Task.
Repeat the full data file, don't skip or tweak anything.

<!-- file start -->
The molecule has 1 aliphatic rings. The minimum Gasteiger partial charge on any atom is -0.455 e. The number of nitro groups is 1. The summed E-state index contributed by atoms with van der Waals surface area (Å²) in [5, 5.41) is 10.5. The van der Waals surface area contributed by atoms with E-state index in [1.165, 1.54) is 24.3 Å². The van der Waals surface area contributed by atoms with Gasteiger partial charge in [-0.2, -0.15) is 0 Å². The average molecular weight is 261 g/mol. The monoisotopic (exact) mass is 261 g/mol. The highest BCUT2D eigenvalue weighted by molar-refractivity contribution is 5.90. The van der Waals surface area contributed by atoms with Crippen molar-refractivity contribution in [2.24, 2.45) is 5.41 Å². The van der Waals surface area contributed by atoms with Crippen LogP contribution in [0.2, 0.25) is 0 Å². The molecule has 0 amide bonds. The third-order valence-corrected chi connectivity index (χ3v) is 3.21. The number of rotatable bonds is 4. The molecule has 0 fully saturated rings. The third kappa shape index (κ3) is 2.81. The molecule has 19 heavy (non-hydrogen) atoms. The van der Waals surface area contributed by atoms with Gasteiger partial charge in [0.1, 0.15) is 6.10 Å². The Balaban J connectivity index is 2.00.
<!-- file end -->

The molecule has 1 aliphatic rings. The minimum Gasteiger partial charge on any atom is -0.455 e. The number of nitro groups is 1. The summed E-state index contributed by atoms with van der Waals surface area (Å²) in [5, 5.41) is 10.5. The van der Waals surface area contributed by atoms with E-state index in [1.165, 1.54) is 24.3 Å². The van der Waals surface area contributed by atoms with Gasteiger partial charge in [-0.2, -0.15) is 0 Å². The average molecular weight is 261 g/mol. The monoisotopic (exact) mass is 261 g/mol. The highest BCUT2D eigenvalue weighted by molar-refractivity contribution is 5.90. The van der Waals surface area contributed by atoms with Crippen molar-refractivity contribution in [2.24, 2.45) is 5.41 Å². The van der Waals surface area contributed by atoms with Crippen LogP contribution in [0.2, 0.25) is 0 Å². The molecule has 0 amide bonds. The third-order valence-corrected chi connectivity index (χ3v) is 3.21. The number of rotatable bonds is 4. The molecule has 0 fully saturated rings. The third kappa shape index (κ3) is 2.81. The molecule has 19 heavy (non-hydrogen) atoms. The van der Waals surface area contributed by atoms with Gasteiger partial charge in [0.1, 0.15) is 6.10 Å². The Balaban J connectivity index is 2.00.